Another contemplated embodiment of the present invention employs a client to produce a display that selectively depicts a plurality of perception regions to a user. The perception regions do not necessarily correspond to the boundaries of perception and/or bystander regions for an object that is associated with the client employed by the user to produce the display. Instead, the user can selectively employ perception regions that are associated with other objects for portraying variously sized regions of the VWE. These perception regions can be selected to display various activities and/or locations within the VWE.

Having described and illustrated the principles of our invention with reference to an illustrated embodiment, it will be recognized that the illustrated embodiment can be modified in arrangement and detail without departing from such principles. It should be understood that the programs, processes, or methods described herein are not related or limited to any particular type of computer apparatus, unless indicated otherwise. Various types of general purpose or specialized computer apparatus may be used with or perform operations in accordance with the teachings described herein. Elements of the illustrated embodiment shown in software may be implemented in hardware and vice versa.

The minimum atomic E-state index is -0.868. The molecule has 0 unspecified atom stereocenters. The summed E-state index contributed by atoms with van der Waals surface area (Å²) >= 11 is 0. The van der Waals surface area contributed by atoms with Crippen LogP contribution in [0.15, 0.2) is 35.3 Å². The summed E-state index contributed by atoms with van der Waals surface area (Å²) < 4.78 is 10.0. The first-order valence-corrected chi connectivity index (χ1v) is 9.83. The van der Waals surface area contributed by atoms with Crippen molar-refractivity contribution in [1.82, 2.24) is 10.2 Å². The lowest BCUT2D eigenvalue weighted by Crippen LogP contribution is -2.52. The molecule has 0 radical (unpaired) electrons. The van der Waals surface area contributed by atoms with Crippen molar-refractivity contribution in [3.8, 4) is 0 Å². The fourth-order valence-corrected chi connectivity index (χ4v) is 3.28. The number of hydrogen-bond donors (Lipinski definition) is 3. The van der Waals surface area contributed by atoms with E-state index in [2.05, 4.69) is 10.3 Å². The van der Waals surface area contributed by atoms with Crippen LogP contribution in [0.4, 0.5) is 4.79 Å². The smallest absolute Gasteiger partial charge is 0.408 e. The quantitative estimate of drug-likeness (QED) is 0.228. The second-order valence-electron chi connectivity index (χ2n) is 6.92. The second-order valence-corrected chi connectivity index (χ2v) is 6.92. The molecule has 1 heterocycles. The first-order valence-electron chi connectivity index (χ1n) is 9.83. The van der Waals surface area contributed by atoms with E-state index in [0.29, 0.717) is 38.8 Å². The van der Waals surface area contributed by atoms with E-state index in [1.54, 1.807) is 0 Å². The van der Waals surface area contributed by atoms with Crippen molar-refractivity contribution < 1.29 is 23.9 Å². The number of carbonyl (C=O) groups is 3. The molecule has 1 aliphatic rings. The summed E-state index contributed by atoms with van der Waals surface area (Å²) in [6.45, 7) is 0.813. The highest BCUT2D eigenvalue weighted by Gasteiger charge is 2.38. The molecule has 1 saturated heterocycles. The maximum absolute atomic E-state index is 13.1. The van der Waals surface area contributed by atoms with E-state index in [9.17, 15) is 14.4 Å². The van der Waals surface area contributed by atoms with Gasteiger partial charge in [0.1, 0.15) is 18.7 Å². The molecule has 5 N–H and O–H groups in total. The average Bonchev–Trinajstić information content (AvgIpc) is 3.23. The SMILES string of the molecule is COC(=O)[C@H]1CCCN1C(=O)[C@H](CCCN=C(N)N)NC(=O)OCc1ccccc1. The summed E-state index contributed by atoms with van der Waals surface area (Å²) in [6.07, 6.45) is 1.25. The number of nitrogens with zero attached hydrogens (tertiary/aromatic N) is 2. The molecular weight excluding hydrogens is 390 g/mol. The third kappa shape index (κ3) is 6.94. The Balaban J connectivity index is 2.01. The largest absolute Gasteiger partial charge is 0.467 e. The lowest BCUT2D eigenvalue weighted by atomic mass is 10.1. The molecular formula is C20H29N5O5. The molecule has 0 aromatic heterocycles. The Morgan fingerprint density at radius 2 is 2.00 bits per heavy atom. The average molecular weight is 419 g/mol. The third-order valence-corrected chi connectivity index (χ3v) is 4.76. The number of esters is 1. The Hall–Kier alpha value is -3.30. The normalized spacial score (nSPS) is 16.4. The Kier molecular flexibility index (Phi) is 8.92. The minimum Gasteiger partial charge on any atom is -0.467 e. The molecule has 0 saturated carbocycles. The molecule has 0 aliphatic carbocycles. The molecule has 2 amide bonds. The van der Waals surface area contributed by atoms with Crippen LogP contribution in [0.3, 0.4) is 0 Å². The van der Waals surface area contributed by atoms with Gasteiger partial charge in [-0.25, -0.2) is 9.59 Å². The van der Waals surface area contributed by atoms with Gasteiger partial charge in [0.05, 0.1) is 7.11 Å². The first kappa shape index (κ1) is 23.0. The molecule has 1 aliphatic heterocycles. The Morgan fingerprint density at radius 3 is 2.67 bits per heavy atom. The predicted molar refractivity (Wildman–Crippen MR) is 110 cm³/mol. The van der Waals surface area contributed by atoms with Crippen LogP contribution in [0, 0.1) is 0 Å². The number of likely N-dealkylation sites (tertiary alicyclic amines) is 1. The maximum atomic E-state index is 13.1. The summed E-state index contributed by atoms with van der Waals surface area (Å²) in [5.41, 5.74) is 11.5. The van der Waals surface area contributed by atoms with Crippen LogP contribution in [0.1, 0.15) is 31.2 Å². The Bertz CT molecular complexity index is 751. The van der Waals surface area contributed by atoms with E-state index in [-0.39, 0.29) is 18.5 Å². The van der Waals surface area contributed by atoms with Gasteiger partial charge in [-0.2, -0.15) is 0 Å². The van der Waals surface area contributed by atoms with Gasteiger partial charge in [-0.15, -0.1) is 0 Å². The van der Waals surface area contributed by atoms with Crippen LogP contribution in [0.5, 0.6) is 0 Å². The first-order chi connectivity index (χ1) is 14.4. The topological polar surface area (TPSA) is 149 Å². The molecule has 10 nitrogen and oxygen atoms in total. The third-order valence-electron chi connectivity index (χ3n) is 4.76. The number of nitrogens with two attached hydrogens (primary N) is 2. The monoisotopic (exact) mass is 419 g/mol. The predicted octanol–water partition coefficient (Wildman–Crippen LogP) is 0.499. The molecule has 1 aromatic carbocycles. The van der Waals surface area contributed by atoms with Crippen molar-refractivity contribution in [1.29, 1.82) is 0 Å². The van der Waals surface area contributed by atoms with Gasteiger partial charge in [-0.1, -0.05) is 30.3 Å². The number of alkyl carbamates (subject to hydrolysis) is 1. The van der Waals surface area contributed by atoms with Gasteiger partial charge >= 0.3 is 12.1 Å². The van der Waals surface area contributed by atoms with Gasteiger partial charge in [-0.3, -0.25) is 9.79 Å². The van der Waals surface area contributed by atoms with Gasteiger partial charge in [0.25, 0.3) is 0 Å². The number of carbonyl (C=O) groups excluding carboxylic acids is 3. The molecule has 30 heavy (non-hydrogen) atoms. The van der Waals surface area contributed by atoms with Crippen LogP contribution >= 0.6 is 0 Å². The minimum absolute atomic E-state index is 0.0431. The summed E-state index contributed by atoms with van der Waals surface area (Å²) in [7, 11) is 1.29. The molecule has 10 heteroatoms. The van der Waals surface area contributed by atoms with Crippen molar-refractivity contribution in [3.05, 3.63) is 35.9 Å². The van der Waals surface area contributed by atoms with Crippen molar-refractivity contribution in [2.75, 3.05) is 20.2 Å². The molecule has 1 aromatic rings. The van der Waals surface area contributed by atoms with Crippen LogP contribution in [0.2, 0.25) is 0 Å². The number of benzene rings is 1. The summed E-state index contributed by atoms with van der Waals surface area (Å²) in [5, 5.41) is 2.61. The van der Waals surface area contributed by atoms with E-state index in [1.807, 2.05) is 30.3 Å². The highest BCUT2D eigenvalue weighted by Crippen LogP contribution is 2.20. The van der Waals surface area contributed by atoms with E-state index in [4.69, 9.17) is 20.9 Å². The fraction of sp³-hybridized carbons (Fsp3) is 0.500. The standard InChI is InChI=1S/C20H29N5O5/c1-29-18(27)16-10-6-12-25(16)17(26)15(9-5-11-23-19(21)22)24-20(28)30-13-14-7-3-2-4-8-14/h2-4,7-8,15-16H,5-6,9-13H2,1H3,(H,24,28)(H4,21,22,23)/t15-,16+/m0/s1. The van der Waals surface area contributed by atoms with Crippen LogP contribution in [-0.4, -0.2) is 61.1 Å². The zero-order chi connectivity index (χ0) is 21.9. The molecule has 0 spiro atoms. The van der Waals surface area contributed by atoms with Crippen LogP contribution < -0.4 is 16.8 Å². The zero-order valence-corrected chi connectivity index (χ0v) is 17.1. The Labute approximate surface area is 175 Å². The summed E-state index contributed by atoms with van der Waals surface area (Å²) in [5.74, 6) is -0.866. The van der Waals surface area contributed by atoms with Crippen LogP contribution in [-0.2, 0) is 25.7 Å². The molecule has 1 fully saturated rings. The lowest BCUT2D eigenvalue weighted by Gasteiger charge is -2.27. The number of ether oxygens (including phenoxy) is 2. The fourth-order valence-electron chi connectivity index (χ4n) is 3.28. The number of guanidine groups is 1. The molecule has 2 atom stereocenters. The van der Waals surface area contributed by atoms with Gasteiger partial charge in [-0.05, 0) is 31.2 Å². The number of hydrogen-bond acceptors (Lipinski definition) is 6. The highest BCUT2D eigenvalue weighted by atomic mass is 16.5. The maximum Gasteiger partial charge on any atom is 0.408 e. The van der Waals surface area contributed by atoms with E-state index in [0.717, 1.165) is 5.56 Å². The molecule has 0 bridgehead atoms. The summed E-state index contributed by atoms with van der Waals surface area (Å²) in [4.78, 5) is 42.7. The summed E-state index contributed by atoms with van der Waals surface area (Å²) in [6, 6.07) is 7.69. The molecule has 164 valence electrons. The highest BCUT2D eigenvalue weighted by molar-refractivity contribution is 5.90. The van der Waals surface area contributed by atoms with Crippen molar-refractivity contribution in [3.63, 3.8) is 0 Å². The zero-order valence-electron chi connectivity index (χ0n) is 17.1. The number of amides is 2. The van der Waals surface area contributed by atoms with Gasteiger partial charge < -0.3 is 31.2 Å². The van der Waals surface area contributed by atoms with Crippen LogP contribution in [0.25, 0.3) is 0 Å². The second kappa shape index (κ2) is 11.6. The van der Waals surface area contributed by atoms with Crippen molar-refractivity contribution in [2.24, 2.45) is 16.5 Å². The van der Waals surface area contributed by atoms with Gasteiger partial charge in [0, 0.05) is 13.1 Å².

In view of the many possible embodiments to which the principles of our invention may be applied, it should be recognized that the detailed embodiments are illustrative only and should not be taken as limiting the scope of our invention. Rather, we claim as our invention all such embodiments as may come within the scope and spirit of the following claims and equivalents thereto.

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Classifications
U.S. Classification715/733, 715/853, 719/315
International ClassificationG06F9/46
Cooperative ClassificationG06F9/465
European ClassificationG06F9/46M